Since the advent of digital photography there has been one program that has been the penultimate of all image editing – Adobe Photoshop. There is no denying that it is powerful, but many find it confusing and hard to learn. Another aspect that some people aren’t sure about is the new subscription based ownership. So for many, another solution to the predicament is On1 Photo 10. It’s a program that is not that expensive, and can do most of what the majority of photographers want.
Image processed with the Enhance Module in On1 Photo 10
Overview of On1 Photo 10
The On1 Photo 10 editing software has been around for some time, and you may know it more as plugins for Lightroom and Photoshop. However, recently it has been given a new look, and it is now also a standalone program. This means you don’t need another program to be able to use it. You can download it and do all your editing within its confines.
When you open On1 Photo 10, it looks a bit like Lightroom, but that is about it. Locating all the tools is different, but not so different that you can’t find things. When you begin using On1, a window pops up with several videos to teach you how to use it. It is advisable that you watch them and learn. They are not very long, but they are packed with useful information.
On the right side of the panel there are a series of modules that you can edit your photos in. Each one is specific and gives you different options.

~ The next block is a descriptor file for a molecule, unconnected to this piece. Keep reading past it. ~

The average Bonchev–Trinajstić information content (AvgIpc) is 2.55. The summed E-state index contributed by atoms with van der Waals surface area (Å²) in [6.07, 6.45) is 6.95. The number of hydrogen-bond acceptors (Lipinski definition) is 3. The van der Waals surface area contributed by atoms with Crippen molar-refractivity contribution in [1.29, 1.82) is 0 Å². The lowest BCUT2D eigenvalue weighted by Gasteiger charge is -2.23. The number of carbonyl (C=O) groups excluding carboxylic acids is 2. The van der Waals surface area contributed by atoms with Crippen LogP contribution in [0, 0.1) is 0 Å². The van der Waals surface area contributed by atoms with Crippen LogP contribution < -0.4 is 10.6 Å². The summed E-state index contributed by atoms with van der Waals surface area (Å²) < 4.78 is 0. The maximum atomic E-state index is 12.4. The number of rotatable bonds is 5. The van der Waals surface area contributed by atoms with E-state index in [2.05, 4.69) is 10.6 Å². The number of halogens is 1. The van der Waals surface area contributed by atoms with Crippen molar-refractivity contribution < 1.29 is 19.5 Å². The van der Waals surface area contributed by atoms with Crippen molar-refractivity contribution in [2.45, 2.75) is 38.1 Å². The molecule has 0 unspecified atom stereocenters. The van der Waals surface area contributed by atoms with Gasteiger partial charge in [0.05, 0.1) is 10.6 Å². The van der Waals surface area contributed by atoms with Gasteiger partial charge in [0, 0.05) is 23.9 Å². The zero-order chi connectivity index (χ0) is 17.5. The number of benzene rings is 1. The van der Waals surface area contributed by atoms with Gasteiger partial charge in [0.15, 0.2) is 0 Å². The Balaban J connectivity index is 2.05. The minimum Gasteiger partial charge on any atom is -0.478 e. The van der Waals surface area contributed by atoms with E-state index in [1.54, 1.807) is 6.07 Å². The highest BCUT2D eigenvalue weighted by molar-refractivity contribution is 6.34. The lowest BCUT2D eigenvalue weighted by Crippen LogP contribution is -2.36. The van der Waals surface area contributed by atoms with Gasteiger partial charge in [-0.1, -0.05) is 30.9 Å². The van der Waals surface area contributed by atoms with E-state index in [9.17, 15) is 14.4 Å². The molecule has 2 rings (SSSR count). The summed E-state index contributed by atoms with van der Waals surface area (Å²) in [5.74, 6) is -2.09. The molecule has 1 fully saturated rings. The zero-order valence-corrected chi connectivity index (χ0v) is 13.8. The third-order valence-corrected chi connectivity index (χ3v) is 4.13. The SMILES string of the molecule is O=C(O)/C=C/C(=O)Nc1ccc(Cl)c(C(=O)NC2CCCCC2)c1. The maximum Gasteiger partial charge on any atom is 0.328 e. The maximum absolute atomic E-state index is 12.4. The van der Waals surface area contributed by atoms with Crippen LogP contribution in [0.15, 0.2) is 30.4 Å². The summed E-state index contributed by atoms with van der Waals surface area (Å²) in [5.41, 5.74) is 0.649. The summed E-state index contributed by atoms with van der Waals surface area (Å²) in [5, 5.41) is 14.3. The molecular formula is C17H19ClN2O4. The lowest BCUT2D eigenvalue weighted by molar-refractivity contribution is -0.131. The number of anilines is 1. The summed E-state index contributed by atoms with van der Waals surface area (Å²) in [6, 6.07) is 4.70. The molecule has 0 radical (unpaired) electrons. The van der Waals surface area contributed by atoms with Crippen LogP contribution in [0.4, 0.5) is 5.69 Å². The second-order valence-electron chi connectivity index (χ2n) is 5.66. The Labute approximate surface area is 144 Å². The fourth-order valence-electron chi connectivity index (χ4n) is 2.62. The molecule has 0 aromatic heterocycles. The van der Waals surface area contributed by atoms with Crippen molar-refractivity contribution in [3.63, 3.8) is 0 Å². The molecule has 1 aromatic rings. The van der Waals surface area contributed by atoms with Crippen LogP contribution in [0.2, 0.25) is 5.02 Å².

In the Browse section you can look at your photos and catalogue them, decide where you want them, and upload them to Cloud storage facilities like Dropbox, Google Drive, and OneDrive. It is similar to Bridge in Photoshop or the Library Module in Lightroom. You can make the images larger, so you can get a better look at them and decide which ones you want to work on.
When you want to start editing, the other modules are there for you to use.
Browse Module, here you can view your photos and move them around.
When you open your photo into the Enhance module you can do some basic editing, for example: changing the exposure, adjusting whites, black, shadows, and highlights. It will allow you to fix the white balance and help with noise reduction. This section is where you get your image ready for further work. It is like the preparation area before you go on to do the real work.
Similar to Lightroom, On1 works in a non-destructive manner. If you don’t understand that, it means nothing you do to your image is permanent. If you do something to it and don’t like it, you can go back and reverse the change. When you are just learning photo editing, it is good to work with software that allows you to work this way, without having to worry about ruining your image.